How authoritarian bullies get away with it

When I was at primary school in Napier, New Zealand, all the kids – including me – were terrified of a particular teacher, the ‘go to’ disciplinarian who was invoked when other teachers wanted a kid especially punished.

Hi. I’m your teacher…

This bellowing drill-sergeant of a teacher demanded total submission to his power, even down to punishing kids for moving after he’d given them an order to move, but before he’d issued the separate ‘go’ command. When he prowled the playground, nobody was safe. Any excuse, it seemed, sufficed for him to hurt the kids; and to be accused by him was to be guilty, no defence – whether you’d done anything or not. He didn’t hesitate to slam 7-10 year olds with his ‘strap’, the leather appliance with which teachers were allowed to bash children at the time. And he habitually touched his own trouser-front, right there in front of everybody. I have a distinct memory of seeing him do it; and his habit was also commemorated on the school’s centenary Facebook page (“always touchin’ his fly”, “the fly watchers lol”). On the same page, former pupils also reported that they still got “scarry dreams” [sic] about him.

I don’t believe the teacher was ever held to account for any of this. My father tried raising the issue with the school at the time, but wasn’t able to get very far. Why? Because some pupils and their parents worshipped this teacher for the very conduct that left so many other kids traumatised by the fear of what the guy might do to them. To his advocates, this teacher had authority, he could control kids – and some parents clearly liked the way he did it. It was an uphill battle to get backing to raise a complaint. There were aspects of this teacher’s character that spoke to some parents – and, based on Facebook feedback, to children – in ways that caused them to leap to his support.

The problem is that this phenomenon, in which people follow and defend an authoritarian figure, exists at all scales. A lot of it is to do with the way that such a figure validates self-worth, which may well be tied to a specific ideology or way of thinking. The behaviours that follow can emerge anywhere there is an institutional structure to give such conduct power, even at the pettiest levels such as a provincial school. But it works at the very largest social scale too. History gives us many examples of governments that have drawn whole societies that way – Elizabethan England and Oliver Cromwell’s Commonwealth among them. Maxmilien Robespierre’s ‘terror’ of the early 1790s was another example.  This last century there have been many more, from grand scale to small, and not just in the western sphere: Nazi Germany, fascist Italy, Stalinist Soviet Union, and – further afield – Idi Amin’s Uganda and Pol Pot’s Cambodia among them.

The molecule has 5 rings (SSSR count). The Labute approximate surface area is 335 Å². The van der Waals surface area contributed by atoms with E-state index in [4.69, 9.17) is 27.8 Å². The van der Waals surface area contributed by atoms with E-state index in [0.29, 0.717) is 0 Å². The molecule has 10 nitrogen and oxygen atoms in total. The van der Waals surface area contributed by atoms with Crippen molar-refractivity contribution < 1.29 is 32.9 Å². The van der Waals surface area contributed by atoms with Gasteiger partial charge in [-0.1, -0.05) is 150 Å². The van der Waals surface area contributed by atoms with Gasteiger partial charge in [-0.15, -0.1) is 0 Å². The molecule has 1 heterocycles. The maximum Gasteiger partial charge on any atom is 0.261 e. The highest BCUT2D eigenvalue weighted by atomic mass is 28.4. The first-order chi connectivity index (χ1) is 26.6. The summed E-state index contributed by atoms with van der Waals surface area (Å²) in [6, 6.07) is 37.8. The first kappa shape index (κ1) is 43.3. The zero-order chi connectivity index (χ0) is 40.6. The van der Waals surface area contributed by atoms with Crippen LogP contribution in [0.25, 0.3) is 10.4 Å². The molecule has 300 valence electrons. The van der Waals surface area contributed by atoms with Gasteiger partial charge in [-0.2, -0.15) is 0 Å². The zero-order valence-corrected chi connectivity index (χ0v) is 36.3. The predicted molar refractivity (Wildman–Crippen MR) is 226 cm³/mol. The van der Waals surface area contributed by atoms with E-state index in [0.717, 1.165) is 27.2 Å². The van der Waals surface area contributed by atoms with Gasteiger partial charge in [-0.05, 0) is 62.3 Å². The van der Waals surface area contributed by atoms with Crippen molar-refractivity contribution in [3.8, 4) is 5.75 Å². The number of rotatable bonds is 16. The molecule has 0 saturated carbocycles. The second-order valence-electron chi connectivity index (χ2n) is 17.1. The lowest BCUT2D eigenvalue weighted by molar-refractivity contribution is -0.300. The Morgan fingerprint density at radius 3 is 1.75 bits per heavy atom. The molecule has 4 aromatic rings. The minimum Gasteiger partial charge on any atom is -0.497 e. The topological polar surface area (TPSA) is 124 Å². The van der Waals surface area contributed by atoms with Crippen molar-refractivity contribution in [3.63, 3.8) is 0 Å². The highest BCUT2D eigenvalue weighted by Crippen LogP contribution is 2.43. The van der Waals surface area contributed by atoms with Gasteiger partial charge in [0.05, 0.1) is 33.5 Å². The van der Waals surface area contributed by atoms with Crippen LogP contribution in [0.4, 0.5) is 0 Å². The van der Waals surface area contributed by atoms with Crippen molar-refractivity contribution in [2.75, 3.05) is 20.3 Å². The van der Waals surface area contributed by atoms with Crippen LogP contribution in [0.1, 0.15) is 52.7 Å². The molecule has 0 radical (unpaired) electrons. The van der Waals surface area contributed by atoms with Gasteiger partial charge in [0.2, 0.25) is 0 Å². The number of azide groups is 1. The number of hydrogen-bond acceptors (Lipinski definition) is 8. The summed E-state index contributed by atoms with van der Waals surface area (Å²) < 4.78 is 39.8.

These dictatorships worked because ordinary people were willing parties. And the dangers of authoritarian followership – which is how authoritarian leaders obtain their power – must be understood, lest it happen again.

Screen shot from Id's classic 1992 shooter Wolfenstein 3D. Which wasnt, actually, in 3D, but hey...
Screen shot from Id’s classic 1992 shooter Wolfenstein 3D. Which wasnt, actually, in 3D, but hey…

The ultimate example, of course, is Nazi Germany, where Adolf Hitler was elected to power in 1933 on promise of making Germany great again. They plumbed depths never seen before – a rational, calculated evil where even genocide was industrialised. But the thing is that polls in 1949, after the depth of the Nazi crimes had been publicised, showed a proportion of West Germans still preferred Hitler to the Adenauer government. It’s been argued that West Germany was not truly de-Nazified until the 1960s, when a generation grew who had not been inculcated with the sense of manifest destiny and national exceptionalism originally nurtured by Otto von Bismarck in the late nineteenth century. This mind-set – as Sir Robert Vansittart pointed out in 1944 – was Germany’s real problem.

The question the horrified Allies asked in 1945 was this: how could ordinary, intelligent people with loving families and a sense of moral compass elect an authoritarian leader and then support that leader through thick and thin? And how did so many become direct parties to the crimes Hitler and his administration nurtured? After all, somebody had to work in the death camps. The issue was examined by Hannah Arendt and others such as Theodor Adorno and Robert Altemeyer. Answers had to be found – for what the Nazis did was so shocking that it seemed scarcely possible for sane individuals to go along with it. But they had. Arendt concluded that evil is banal – ordinary, indulged by everyday people if they get the chance; and Hitler gave Germany that chance in 1933-45.

The execution of Louis VXI in Paris, 1793. Public domain, via Wikipedia.
The execution of Louis VXI in Paris, 1793, during Robespierre’s authoritarian ‘terror’. Public domain, via Wikipedia.

A good deal of work has since been done into the phenomenon – notably Stanley Milgram’s experiments of 1963, in which test subjects obeyed orders to ‘hurt’ and ‘kill’ others, by electric shock. Those results have been debated, in part by criticising the methodology, and have been considered to be due to conditioning rather than the innate flaws in humanity supposed by Milgram. And yet replication of the experiment, after the methodological debate, came up with the same results. In other words, it appears to be something humans do.